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Process of Recounts: What That Means for Florida and Georgia

November 24, 2018

Photo: The Nation

 

It is not news that during elections here in the United States, voting isn't a simple or equal process. We have seen it in the 2016 Presidential election with the Russian hacking that was involved and still being investigated, as well as with the 2018 Midterm elections. Throughout the entirety of the United States, people had problems with incredibly long lines, not enough ballot machines, and claims that they are not registered to vote and their ballot was not at the location. The way minorities are thrown on the back burner of election season is the reason for the "acceptability" of voter suppression throughout many Republican districts. 

Florida was a race I was heavily involved in, even though I am based here in California. Florida is an important state when it comes electing a Democratic Governor because the state has never elected Democratic before. Andrew Gillum, Democrat for Governor, lost by less than half a percent and his campaign was a huge step in the right direction for Florida. Bill Nelson also lost the seat in the Senate to Rick Scott after conceding during the 12-day recount that took place a couple days ago. 

Photo: Wisc News

 

The state is highly divided between right-wing conservative Republicans and the Democratic party within Florida. Even though Mayor Gillum of Tallahassee conceded the night of the Midterms, he withdrew his concession when the races were being challenged that votes were not being counted. He states that he wants to see every vote counted, which includes absentees and military ballots.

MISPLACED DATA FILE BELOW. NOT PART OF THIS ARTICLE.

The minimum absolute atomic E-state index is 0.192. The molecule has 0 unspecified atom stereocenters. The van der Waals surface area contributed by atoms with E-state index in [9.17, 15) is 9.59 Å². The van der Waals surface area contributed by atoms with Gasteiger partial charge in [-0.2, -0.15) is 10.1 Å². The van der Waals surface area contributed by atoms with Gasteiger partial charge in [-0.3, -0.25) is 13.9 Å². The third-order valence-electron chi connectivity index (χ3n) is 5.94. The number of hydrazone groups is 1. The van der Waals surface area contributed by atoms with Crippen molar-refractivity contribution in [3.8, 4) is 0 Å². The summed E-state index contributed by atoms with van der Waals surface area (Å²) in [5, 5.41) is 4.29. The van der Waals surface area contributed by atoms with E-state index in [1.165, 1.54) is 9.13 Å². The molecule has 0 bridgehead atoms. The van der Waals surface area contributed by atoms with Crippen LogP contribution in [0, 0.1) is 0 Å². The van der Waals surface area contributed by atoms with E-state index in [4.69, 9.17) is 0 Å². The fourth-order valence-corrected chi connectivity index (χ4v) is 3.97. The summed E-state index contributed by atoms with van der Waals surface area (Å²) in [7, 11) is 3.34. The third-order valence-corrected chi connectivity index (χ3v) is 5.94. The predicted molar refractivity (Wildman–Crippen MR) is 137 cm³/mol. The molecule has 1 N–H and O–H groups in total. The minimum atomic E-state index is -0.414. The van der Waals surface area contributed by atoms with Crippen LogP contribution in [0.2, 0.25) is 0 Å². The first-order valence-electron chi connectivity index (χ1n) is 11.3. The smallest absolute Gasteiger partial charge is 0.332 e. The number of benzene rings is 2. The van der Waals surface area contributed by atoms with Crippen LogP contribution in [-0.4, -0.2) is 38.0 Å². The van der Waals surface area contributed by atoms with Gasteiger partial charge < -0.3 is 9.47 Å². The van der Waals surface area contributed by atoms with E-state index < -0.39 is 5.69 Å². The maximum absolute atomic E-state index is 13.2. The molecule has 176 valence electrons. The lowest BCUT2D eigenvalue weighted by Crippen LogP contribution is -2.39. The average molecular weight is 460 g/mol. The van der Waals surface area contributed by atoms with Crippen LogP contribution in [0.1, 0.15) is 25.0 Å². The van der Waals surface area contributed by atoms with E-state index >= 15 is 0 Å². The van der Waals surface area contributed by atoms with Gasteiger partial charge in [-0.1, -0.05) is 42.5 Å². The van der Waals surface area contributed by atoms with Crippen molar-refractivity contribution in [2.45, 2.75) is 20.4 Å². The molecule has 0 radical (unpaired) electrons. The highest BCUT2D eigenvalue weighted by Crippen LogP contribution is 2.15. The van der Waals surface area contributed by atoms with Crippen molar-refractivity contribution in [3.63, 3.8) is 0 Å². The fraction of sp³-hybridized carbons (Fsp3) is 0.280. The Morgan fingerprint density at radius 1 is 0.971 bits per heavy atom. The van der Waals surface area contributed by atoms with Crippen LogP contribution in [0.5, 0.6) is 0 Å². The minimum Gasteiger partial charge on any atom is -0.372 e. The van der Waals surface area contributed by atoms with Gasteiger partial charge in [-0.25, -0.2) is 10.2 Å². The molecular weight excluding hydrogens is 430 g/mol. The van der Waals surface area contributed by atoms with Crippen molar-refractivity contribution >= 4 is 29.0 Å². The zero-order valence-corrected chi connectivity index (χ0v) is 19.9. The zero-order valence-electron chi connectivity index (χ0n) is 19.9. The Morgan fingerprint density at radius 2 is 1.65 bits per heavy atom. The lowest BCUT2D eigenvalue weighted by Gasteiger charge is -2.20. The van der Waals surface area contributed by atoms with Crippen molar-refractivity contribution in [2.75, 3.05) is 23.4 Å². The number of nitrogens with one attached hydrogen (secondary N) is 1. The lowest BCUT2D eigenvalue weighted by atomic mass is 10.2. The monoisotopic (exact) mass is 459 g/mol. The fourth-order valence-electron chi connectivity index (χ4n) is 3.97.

Stacey Abrams, the Democratic nominee for Governor of Georgia, believes that the recount process will work in the favor of the Democratic party to end up having a runoff December 4 with the Republican candidate, Brian Kemp. Abrams ran a campaign that was filled with important topics at hand and she refused to concede until every vote is counted from all counties. In Georgia, there were discussions of the Kemp campaign having more voting polls in comparison to Abrams districts. This form of voter suppression has been a commonality in both the 2016 Presidential election and the 2018 Midterm election.

Photo: The New Yorker

 

So what does this mean for Florida, Georgia, and the way we process votes? The demanding of correct voting counts, equal voting polls, and waiting in line until you can vote is all working in favor of fighting back the party that suppresses minorities and the Democratic party. You think being in 2018, we would have better ways of voting that make it easy on everyone involved, but it only seems to be getting worse. Since the investigation of the 2016 election is still underways, people are tired of letting campaigns cheat their way into office when the popular vote goes against them. With people speaking up about these situations, it makes it harder for them to do it without any consequences and forces the federal government to be more accurate with elections. 

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